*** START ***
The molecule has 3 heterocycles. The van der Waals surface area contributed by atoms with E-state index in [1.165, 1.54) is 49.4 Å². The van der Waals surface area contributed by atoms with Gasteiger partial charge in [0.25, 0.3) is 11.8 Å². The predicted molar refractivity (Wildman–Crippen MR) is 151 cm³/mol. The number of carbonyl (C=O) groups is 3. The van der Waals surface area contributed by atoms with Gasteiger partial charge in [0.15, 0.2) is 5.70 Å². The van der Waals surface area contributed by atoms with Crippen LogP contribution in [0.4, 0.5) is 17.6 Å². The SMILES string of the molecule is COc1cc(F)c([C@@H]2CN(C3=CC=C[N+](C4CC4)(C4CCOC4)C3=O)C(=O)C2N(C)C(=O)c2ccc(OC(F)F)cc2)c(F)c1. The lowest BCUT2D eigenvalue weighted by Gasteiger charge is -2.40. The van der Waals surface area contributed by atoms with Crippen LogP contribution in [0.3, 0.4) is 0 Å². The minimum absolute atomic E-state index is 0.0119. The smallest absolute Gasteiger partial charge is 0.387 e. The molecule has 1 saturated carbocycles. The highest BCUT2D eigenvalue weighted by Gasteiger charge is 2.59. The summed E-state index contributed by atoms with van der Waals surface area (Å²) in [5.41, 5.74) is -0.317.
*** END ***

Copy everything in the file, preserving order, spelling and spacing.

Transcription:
The molecule has 3 heterocycles. The van der Waals surface area contributed by atoms with E-state index in [1.165, 1.54) is 49.4 Å². The van der Waals surface area contributed by atoms with Gasteiger partial charge in [0.25, 0.3) is 11.8 Å². The predicted molar refractivity (Wildman–Crippen MR) is 151 cm³/mol. The number of carbonyl (C=O) groups is 3. The van der Waals surface area contributed by atoms with Gasteiger partial charge in [0.15, 0.2) is 5.70 Å². The van der Waals surface area contributed by atoms with Crippen LogP contribution in [0.4, 0.5) is 17.6 Å². The SMILES string of the molecule is COc1cc(F)c([C@@H]2CN(C3=CC=C[N+](C4CC4)(C4CCOC4)C3=O)C(=O)C2N(C)C(=O)c2ccc(OC(F)F)cc2)c(F)c1. The lowest BCUT2D eigenvalue weighted by Gasteiger charge is -2.40. The van der Waals surface area contributed by atoms with Crippen LogP contribution in [0.3, 0.4) is 0 Å². The minimum absolute atomic E-state index is 0.0119. The smallest absolute Gasteiger partial charge is 0.387 e. The molecule has 1 saturated carbocycles. The highest BCUT2D eigenvalue weighted by Gasteiger charge is 2.59. The summed E-state index contributed by atoms with van der Waals surface area (Å²) in [5.41, 5.74) is -0.317.